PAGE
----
“With a 30 percent margin you can price it in the low-teens to up to $20 depending on how much product. Our sense is you want to be at the lower end of that price point to really have something to appeal to cord-nevers and again create a catalyst at that entry point in the market,” Bakish said, referring to the younger generation of consumers who have never subscribed to traditional television services.

“Ultimately the question will be ‘how does the market segment?'”, he asked rhetorically, opining that the $40 price point is too high to entice people into the market yet not sufficiently low to encourage true sports fans to sacrifice the additional content available in a more expensive price bracket.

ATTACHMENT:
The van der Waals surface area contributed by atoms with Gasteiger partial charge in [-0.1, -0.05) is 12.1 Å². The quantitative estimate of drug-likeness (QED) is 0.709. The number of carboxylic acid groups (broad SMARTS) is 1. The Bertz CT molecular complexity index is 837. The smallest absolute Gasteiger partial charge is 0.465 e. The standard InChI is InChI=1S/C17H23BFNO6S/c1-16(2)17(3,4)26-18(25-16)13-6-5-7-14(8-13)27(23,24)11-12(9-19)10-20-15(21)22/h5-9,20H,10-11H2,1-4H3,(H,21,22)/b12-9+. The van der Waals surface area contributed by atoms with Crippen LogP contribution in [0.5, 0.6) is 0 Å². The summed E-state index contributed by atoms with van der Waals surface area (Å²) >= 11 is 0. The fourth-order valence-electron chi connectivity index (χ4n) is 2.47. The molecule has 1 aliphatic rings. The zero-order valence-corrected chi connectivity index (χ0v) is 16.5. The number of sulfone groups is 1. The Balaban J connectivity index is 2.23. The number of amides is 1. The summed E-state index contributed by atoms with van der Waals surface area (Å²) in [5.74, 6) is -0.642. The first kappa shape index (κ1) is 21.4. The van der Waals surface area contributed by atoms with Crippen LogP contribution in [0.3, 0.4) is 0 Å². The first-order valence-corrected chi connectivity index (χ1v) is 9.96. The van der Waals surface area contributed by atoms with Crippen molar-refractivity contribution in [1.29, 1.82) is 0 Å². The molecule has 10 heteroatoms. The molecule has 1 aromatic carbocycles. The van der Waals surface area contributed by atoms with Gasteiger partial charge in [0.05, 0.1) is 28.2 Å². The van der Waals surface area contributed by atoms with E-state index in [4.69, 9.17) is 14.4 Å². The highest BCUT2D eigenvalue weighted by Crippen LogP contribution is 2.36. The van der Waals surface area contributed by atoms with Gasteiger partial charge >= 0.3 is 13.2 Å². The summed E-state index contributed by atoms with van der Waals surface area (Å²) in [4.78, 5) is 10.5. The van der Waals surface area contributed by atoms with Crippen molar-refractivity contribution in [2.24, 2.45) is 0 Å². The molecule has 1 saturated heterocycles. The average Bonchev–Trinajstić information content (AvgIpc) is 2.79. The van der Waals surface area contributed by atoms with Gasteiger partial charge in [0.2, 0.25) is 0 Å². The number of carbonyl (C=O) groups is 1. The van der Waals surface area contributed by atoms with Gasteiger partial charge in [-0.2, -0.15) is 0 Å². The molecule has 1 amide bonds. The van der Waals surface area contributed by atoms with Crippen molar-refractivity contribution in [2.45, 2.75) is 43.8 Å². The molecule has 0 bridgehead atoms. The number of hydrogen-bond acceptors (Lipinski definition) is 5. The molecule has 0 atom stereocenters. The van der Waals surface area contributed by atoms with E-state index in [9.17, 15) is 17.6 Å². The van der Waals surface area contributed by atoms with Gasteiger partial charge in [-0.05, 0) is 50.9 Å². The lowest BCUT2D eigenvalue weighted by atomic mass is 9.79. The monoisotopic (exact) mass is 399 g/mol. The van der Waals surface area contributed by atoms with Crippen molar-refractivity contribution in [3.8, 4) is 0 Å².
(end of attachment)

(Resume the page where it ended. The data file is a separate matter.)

Currently, no real comparable product is available, according to Bakish, yet indications are that it could gain appeal.

“You could say a product like Netflix which is priced around $10 and has tens of millions of subs(cribers) in the U.S. alone indicates there should be interesting demand at that level of the market,” he highlighted.

Viacom is well-placed to offer this service, says Bakish, given that it has a market-leading presence across a variety of non-broadcast and non-sports categories with channels such as Nickelodeon, Nick Junior, Comedy Central, MTV, BET and Paramount.

“You take that bundle, that’s a nice core, you add a few more things and we think it’s a very interesting proposition.”




twenty + ten =